ESG in real estate: reliable data and standardised frameworks critical to accurate reporting and longer-term success
It is increasingly acknowledged that for progress to be made in ESG practices, the real estate sector must take it seriously. With real estate thought to be responsible for around 40% of global emissions and energy consumption, sustainability within the sector is key to the UK meeting its ESG targets.
Within this context, the role of reliable ESG reporting is critical; detailing the impact that a company’s activities have on the planet and identifying what progress they are making towards their ESG goals.
The majority of UK private companies are not currently legally obliged to make ESG-related disclosures. This has meant that, to-date, most ESG reporting has been on a voluntary basis. However, with ESG law and regulation developing quickly, this position is expected to change. New mandatory ESG reporting requirements will directly affect public and larger private companies and are designed to cascade through investment and supply chains, permeating the entire private sector.
In addition to direct legislation, real estate companies are also experiencing growing pressures from the market to report on their ESG outputs. Many real estate companies have made public ESG commitments and are under scrutiny to evidence their progress. Investors, lenders, tenants and employees want to see that companies ‘walk the talk’ and accurate ESG reporting is central to this.
Against this backdrop, there is growing pressure on all the sector to engage with ESG reporting. There are, however, various challenges facing companies wanting to do so:
Navigating the reporting framework minefield
The ESG field is crowded and there are currently a wide range of different reporting frameworks and accreditations. This can create uncertainty about what companies should be reporting against and how to do this.
Using an established ESG framework such as the Global Real Estate Sustainability Benchmark (GRESB) can provide a structured evaluation of ESG factors. But some established frameworks might not be suited to a company’s business and therefore some companies prefer to create bespoke ESG frameworks or use more than one framework for their ESG reporting.
As different frameworks can lack standardisation, it can be extremely difficult to compare the reported results. To tackle inconsistency, there is a real need for a reliable and standardised approach to ESG reporting across the real estate sector.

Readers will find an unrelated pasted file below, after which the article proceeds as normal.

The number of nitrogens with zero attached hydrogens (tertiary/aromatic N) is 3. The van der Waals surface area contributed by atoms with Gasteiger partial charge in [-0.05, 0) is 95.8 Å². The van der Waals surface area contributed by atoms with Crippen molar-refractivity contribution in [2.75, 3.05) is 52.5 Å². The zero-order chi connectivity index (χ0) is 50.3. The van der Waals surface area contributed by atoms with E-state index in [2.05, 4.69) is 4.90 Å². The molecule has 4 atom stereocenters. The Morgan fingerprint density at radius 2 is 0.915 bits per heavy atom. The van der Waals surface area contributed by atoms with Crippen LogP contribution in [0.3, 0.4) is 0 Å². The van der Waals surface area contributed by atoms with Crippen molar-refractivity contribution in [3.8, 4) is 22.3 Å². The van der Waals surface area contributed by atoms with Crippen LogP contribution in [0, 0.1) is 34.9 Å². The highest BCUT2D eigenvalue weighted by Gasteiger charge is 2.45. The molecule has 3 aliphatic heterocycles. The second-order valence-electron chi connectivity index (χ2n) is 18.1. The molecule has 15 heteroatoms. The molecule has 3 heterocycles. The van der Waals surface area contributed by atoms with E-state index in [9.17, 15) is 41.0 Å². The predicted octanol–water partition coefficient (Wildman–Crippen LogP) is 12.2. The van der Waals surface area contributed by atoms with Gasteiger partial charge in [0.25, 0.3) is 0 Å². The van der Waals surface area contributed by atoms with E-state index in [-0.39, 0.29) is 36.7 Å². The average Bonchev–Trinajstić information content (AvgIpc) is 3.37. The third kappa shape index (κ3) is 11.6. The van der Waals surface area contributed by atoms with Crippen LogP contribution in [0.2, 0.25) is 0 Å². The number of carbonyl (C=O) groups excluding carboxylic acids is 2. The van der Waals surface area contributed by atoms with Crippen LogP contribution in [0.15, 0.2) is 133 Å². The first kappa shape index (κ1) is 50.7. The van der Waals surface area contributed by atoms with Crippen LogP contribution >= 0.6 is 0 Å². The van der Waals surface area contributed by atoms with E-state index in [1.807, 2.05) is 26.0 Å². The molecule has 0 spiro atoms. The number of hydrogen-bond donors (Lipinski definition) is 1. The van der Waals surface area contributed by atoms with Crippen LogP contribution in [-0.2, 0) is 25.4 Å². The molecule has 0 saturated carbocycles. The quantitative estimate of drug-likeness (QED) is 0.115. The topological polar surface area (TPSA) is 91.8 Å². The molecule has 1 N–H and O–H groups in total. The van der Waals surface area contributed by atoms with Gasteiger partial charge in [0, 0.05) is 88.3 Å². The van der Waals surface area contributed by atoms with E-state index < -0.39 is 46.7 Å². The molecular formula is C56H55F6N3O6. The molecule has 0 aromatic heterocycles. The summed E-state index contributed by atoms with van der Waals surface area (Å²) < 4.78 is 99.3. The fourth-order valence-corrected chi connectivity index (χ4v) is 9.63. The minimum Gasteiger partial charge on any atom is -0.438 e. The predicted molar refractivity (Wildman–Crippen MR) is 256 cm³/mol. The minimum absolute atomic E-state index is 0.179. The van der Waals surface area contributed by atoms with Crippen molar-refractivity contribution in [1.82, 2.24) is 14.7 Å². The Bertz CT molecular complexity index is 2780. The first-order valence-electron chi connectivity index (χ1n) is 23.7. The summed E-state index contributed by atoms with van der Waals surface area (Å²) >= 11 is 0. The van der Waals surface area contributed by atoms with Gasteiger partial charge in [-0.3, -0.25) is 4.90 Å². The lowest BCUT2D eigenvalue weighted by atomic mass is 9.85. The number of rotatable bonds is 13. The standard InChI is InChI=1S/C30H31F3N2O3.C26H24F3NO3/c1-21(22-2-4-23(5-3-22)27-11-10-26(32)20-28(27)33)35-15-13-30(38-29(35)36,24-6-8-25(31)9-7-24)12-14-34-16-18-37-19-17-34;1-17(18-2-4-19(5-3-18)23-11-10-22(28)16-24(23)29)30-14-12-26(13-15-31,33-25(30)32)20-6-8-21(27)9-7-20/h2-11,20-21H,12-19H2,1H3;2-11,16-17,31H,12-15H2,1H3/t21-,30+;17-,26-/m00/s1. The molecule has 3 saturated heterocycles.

Mind the ‘data gap’
Obtaining consistent and reliable building data is essential for real estate companies wanting to report on ESG across their portfolio. Understanding how much energy a building is consuming is crucial and enables the company to benchmark and identify operational improvements.
One of the main challenges for ESG reporting in the real estate sector is access to reliable data. This is particularly true with older buildings and those where tenants are reluctant to share information relating to their energy usage. Without access to this information – the ‘data gap’ – it is difficult to see how companies can accurately report on ESG.
This highlights the need for collaboration between landlords and tenants. The inclusion of ‘green lease’ clauses in leases can require tenants to share data with landlords and for the parties to work together to understand and improve the environmental performance of the building. Green lease clauses or other similar commitments set out in a Memorandum of Understanding can be vital tools in addressing the ‘data gap’ challenge. There is also growing demand for a regulatory requirement for tenants to authorise utility companies to share consumption data with landlords which could help bridge this gap significantly..
Technology can also be very useful in addressing this challenge. A smart building management system is able to capture comprehensive and detailed building data as well as enable the optimisation of building systems which improves efficiency.
ESG reporting as a business priority
Unlike financial reporting, ESG reporting is relatively new, and for many companies, it won’t form part of their general operations. At a corporate level, there can be resistance to investment in the reporting tools and training needed for accurate ESG reporting, particularly when there are competing business priorities.
ESG reporting is complex and can be both time-consuming and costly. However, the pressure on real estate companies to be transparent about their ESG performance is growing. With increasing transparency requirements, companies should take care to ensure the accuracy of the information they publish in their reporting to avoid accusations of ‘greenwashing’ which can have major reputational and financial implications.
Whilst it remains to be seen exactly what level of ESG reporting real estate companies will be subject to in the future, the demands on companies to make disclosures are only expected to increase. In this context, it is prudent for companies to prioritise it now to avoid behind left behind.
An edited version of this original article also appeared in Property Week.